Recipe for Success: Padma Lakshmi
The Top Chef host dishes on food, fame, and her struggles with endometriosis -- plus she shares two delectable recipes.
Padma's Food Memories continued...
Her love of food is what set her television career in motion in 1998.
Lakshmi had been modeling around the world since 1992 for designers such as
Roberto Cavalli and Ralph Lauren when she met movie mogul Harvey Weinstein, who
had recently set up a literary arm of Miramax. Together, they came up with the
idea for a cookbook, Easy Exotic: Low-Fat Recipes From Around the World,
because "everyone wants to know what a model eats," she says.
Though Lakshmi acknowledges nobody expected the book to soar, it surprised
them all by winning the 1999 International Versailles Event for best cookbook
by a first-time writer. After a promotional appearance for the book on the Food
Network, she was offered her own show, Padma's Passport, where she
cooked cuisine from exotic cultures across the globe. A few years later she met
with Bravo execs, who were developing a reality cooking-competition show.
"Initially I don't think she wanted to do it," says Andy Cohen, Bravo's
senior vice president of original programming and development. "I think she
thought, 'A reality cooking-competition show? Huh?'" But they simply had to
have her. "We fell in love. She's so beautiful, so exotic, and so passionate
about food," he says. They convinced Lakshmi to come on board as host of Top
Chef during its second season, and later her second cookbook, Tangy,
Tart, Hot and Sweet: A World of Recipes for Every Day, hit the shelves.
Next up for Lakshmi? She just signed a development deal with NBC to produce
and appear in a food-themed half-hour comedy, but it's too early for
Cooking at Home With Padma
Food remains the throughline of her career -- and her personal passion.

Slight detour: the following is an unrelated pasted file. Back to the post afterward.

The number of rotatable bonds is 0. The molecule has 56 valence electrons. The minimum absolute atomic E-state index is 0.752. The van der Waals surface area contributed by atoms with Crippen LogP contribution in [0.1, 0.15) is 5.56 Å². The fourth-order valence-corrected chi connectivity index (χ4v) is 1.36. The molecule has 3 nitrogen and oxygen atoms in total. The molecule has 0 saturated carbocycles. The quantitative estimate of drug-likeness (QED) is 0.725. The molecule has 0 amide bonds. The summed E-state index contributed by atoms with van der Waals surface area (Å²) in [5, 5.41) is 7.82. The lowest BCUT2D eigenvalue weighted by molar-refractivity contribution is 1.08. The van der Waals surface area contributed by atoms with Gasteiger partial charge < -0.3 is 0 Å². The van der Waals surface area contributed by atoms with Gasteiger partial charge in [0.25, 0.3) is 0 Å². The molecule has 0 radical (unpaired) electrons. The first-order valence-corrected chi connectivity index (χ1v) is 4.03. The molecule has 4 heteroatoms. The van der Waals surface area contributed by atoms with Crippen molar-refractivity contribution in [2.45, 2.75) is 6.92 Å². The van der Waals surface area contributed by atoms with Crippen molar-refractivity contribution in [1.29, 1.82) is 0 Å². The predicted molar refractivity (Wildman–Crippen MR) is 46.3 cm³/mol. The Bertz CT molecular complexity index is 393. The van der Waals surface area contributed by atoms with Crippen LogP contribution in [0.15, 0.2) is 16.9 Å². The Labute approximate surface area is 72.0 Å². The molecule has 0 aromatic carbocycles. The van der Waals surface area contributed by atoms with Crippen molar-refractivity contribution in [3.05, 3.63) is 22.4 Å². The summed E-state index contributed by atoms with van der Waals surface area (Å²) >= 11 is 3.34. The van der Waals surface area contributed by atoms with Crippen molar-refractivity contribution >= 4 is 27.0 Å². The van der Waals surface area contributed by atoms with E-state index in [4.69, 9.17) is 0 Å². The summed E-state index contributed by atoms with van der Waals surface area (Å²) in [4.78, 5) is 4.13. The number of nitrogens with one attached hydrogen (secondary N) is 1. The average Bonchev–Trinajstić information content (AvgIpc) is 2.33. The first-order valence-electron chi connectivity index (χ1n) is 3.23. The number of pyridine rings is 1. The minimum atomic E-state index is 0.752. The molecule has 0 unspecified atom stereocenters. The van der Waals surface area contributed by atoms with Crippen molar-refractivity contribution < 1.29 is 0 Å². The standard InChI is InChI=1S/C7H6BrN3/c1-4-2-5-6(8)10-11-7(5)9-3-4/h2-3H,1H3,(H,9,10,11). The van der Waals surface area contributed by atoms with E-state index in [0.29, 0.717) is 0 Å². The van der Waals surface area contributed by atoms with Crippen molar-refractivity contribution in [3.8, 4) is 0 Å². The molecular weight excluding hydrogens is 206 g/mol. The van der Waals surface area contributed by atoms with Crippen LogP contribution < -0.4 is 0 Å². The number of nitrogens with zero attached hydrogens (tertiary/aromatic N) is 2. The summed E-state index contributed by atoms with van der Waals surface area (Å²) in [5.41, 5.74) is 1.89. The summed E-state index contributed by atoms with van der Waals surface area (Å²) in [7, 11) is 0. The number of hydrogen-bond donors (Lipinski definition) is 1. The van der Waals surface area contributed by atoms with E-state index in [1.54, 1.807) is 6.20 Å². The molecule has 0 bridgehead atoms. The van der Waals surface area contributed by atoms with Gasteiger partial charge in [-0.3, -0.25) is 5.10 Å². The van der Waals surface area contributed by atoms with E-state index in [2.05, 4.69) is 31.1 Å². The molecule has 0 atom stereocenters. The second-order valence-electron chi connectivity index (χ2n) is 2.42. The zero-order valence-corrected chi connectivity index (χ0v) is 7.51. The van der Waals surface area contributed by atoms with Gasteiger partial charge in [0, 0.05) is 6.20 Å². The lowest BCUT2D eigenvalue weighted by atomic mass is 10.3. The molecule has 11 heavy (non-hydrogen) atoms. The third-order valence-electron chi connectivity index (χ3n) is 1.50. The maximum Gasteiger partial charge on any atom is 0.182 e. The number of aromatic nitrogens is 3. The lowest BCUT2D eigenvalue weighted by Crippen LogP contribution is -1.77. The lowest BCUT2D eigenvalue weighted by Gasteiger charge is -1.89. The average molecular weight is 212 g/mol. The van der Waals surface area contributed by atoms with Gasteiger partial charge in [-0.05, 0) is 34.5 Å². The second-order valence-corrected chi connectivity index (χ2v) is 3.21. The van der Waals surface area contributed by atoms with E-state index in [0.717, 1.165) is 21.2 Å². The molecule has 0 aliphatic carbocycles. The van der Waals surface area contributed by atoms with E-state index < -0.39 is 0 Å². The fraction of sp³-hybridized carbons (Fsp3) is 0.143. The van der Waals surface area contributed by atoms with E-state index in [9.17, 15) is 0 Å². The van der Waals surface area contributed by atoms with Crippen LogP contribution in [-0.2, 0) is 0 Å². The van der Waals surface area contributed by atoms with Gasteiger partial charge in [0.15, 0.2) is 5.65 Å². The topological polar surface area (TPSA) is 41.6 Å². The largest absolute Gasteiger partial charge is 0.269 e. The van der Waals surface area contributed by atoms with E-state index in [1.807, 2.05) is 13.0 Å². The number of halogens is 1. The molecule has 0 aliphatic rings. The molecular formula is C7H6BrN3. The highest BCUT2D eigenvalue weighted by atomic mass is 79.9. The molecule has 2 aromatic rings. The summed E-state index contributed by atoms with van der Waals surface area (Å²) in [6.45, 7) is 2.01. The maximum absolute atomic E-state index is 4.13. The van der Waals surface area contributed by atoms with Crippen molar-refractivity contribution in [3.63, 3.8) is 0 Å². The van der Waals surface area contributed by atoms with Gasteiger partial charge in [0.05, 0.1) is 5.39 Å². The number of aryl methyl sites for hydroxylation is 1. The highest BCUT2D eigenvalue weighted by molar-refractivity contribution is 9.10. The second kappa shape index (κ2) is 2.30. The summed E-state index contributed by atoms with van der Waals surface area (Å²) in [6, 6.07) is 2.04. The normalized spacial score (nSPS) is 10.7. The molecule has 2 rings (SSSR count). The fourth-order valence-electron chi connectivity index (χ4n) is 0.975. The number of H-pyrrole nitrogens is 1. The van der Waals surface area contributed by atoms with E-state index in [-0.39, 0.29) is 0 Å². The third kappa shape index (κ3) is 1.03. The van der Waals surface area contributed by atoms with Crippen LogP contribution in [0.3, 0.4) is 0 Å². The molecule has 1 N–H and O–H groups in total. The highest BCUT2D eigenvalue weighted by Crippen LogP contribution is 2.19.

Although Lakshmi, who was briefly married to acclaimed, British-born Indian
novelist Salman Rushdie, has traveled the world in pursuit of exotic dishes,
she often craves homespun, simple foods. For a solo dinner, she might whip up
an omelet with sautéed mushrooms and spinach, flavored with thyme, oregano, and
fresh red chilies. "Plus a beefsteak tomato sliced thick with some fresh olive
oil," she says. Her other dinner staple is what she calls her one-pot wonders
("I don't like doing dishes.")
She also treats herself to the occasional weekend bed picnic. "A perfect
Sunday would be to work out at the gym, come home, take a bath, get back into a
pair of crisp, clean pajamas, and tuck myself into bed with something to read,
a tray of sandwiches, and a big pot of tea." And while her choices of picnic
reading material are sophisticated -- The New York Times, The
Atlantic, Italian Vogue -- her sandwich selections are deliciously
simple: BLT, grilled cheese, and egg salad.
"I was rushing around all morning and didn't have time for breakfast," she
says, looking at her plate. Every savory morsel of orecchiette is gone. Eating
heartily is a much-earned reward for her no-excuses gym time. While there, she
lifts weights and does cardio -- the StairMaster, the treadmill (which she
adjusts to a steep incline), or the elliptical machine.
Her regimen certainly works. Just take a look at the evidence in a nude
Allure magazine photo shoot last May.
Why bare all? "I thought it was a really good forum to show women that you
can be curvy and you can be healthy and you can eat -- those things are not
exclusive to each other -- and you can have a beautiful body when you're in
your 30s. It may not be the body you had in your 20s, but it can be just as
elegant and beautiful and sensual and feminine."